A tsunami generated by an offshore earthquake and underwater landslide might hit the U.S. state of California with virtually no warning, a newspaper report said on Wednesday.
Unlike Japan which suffered a major tsunami caused by a 9.0- magnitude offshore tremor last Friday, California does not have a subduction zone -- a fault where one plate slides under another in an earthquake -- off its coast, The Los Angeles Times said, quoting experts at the University of Southern California (USC).
The thrusting motion under the sea was what generated the 40- foot tsunami seen in Japan.
Southern California could see a significant tsunami caused either by a large earthquake off Alaska or by undersea landslides spurred by smaller earthquakes off California, while Northern California is at greater risk because of the Cascadia subduction zone, which runs along the Pacific Northwest coast, the report said.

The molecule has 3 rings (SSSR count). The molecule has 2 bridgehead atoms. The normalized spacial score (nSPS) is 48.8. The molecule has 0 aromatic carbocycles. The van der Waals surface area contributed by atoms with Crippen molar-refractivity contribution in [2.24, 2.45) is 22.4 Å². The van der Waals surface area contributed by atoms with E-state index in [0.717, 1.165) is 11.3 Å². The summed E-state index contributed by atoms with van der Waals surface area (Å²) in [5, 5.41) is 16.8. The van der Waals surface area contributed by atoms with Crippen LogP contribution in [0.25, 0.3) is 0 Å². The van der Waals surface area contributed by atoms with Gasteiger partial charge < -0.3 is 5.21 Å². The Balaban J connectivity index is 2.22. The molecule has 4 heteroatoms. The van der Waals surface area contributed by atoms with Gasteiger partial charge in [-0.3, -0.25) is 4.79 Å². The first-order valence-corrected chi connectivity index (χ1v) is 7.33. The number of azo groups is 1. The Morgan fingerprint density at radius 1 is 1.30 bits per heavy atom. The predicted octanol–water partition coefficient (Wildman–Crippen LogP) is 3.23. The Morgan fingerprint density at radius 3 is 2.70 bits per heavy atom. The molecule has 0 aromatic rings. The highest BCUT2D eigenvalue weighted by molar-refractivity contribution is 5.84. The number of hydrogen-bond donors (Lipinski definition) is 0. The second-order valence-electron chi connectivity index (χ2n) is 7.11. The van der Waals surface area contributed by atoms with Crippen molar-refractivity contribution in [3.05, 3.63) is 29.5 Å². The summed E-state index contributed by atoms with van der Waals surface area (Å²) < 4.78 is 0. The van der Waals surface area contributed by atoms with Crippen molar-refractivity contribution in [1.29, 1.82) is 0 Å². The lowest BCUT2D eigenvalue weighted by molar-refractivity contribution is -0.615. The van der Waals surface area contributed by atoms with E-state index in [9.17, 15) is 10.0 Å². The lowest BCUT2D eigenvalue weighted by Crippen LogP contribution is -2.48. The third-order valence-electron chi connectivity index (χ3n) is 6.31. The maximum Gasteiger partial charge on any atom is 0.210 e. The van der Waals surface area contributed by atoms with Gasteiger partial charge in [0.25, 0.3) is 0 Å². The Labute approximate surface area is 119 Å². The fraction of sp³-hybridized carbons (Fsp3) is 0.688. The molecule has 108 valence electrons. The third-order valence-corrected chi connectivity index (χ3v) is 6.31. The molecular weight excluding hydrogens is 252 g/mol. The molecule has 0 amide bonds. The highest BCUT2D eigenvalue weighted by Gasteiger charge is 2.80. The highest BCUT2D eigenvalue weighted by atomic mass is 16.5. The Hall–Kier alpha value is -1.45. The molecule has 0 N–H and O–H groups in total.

But Southern California, unlike Northern California, has no tsunami measuring instruments off its coast because the area is considered to be at low risk, according to the report.
Tsunamis caused by underwater landslides off Southern California could reach as high as 40 feet, although they would be localized and quick to dissipate, said Costas Synolakis, director of the Tsunami Research Center at USC.
Quakes off Alaska and the Pacific Northwest could create 15- foot waves in Southern California and 25-foot tsunamis in the northern part of the state, California State Geologist John Parrish said.
That type of event is only expected to strike once in 2,000 or 3,000 years. But, as has happened in Japan, experts say all predictions may go out the window, the paper noted.
"Mother Nature is notorious for not obeying rules that we make, " Parrish was quoted as saying.
A quake off Alaska would give California six to nine hours lead time to clear the beaches before a tsunami struck, Parrish said. A temblor off the California-Oregon border, on the other hand, might give Northern California towns less than half an hour to prepare.
"That's not very much time, especially if it's two o'clock in the morning and you're trying to wake up a whole town of people and get them up the hill," he said.
USC researchers estimate that a tsunami created by an offshore quake could cost the region seven billion to 40 billion dollars from port closures alone.